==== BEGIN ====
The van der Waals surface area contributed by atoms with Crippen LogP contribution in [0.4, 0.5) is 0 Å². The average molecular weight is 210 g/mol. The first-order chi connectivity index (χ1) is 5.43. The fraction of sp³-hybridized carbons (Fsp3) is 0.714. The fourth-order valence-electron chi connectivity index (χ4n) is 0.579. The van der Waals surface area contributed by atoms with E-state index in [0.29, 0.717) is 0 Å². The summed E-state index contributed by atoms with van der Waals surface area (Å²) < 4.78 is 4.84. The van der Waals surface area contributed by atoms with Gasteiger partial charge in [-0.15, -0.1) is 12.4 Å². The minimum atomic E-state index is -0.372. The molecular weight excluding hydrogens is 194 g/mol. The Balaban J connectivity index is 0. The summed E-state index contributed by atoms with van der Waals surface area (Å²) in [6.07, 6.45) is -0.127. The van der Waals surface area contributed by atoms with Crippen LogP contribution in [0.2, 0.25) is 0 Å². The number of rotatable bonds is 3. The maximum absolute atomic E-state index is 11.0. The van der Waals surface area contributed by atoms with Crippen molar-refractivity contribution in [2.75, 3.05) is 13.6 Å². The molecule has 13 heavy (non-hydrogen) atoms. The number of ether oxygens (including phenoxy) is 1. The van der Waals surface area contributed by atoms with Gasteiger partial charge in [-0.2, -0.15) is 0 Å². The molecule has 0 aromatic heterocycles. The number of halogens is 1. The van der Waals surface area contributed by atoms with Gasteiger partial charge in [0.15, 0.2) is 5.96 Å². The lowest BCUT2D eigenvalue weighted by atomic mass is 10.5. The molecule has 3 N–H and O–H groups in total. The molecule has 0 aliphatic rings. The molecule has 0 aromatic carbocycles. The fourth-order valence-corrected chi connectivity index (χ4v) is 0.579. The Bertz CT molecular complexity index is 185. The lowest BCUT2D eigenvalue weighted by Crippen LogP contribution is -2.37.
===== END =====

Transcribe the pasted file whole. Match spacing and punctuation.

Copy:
The van der Waals surface area contributed by atoms with Crippen LogP contribution in [0.4, 0.5) is 0 Å². The average molecular weight is 210 g/mol. The first-order chi connectivity index (χ1) is 5.43. The fraction of sp³-hybridized carbons (Fsp3) is 0.714. The fourth-order valence-electron chi connectivity index (χ4n) is 0.579. The van der Waals surface area contributed by atoms with E-state index in [0.29, 0.717) is 0 Å². The summed E-state index contributed by atoms with van der Waals surface area (Å²) < 4.78 is 4.84. The van der Waals surface area contributed by atoms with Gasteiger partial charge in [-0.15, -0.1) is 12.4 Å². The minimum atomic E-state index is -0.372. The molecular weight excluding hydrogens is 194 g/mol. The Balaban J connectivity index is 0. The summed E-state index contributed by atoms with van der Waals surface area (Å²) in [6.07, 6.45) is -0.127. The van der Waals surface area contributed by atoms with Crippen LogP contribution in [0.2, 0.25) is 0 Å². The number of rotatable bonds is 3. The maximum absolute atomic E-state index is 11.0. The van der Waals surface area contributed by atoms with Crippen molar-refractivity contribution in [2.75, 3.05) is 13.6 Å². The molecule has 13 heavy (non-hydrogen) atoms. The number of ether oxygens (including phenoxy) is 1. The van der Waals surface area contributed by atoms with Gasteiger partial charge in [-0.2, -0.15) is 0 Å². The molecule has 0 aromatic heterocycles. The number of halogens is 1. The van der Waals surface area contributed by atoms with Gasteiger partial charge in [0.15, 0.2) is 5.96 Å². The lowest BCUT2D eigenvalue weighted by atomic mass is 10.5. The molecule has 3 N–H and O–H groups in total. The molecule has 0 aliphatic rings. The molecule has 0 aromatic carbocycles. The fourth-order valence-corrected chi connectivity index (χ4v) is 0.579. The Bertz CT molecular complexity index is 185. The lowest BCUT2D eigenvalue weighted by Crippen LogP contribution is -2.37.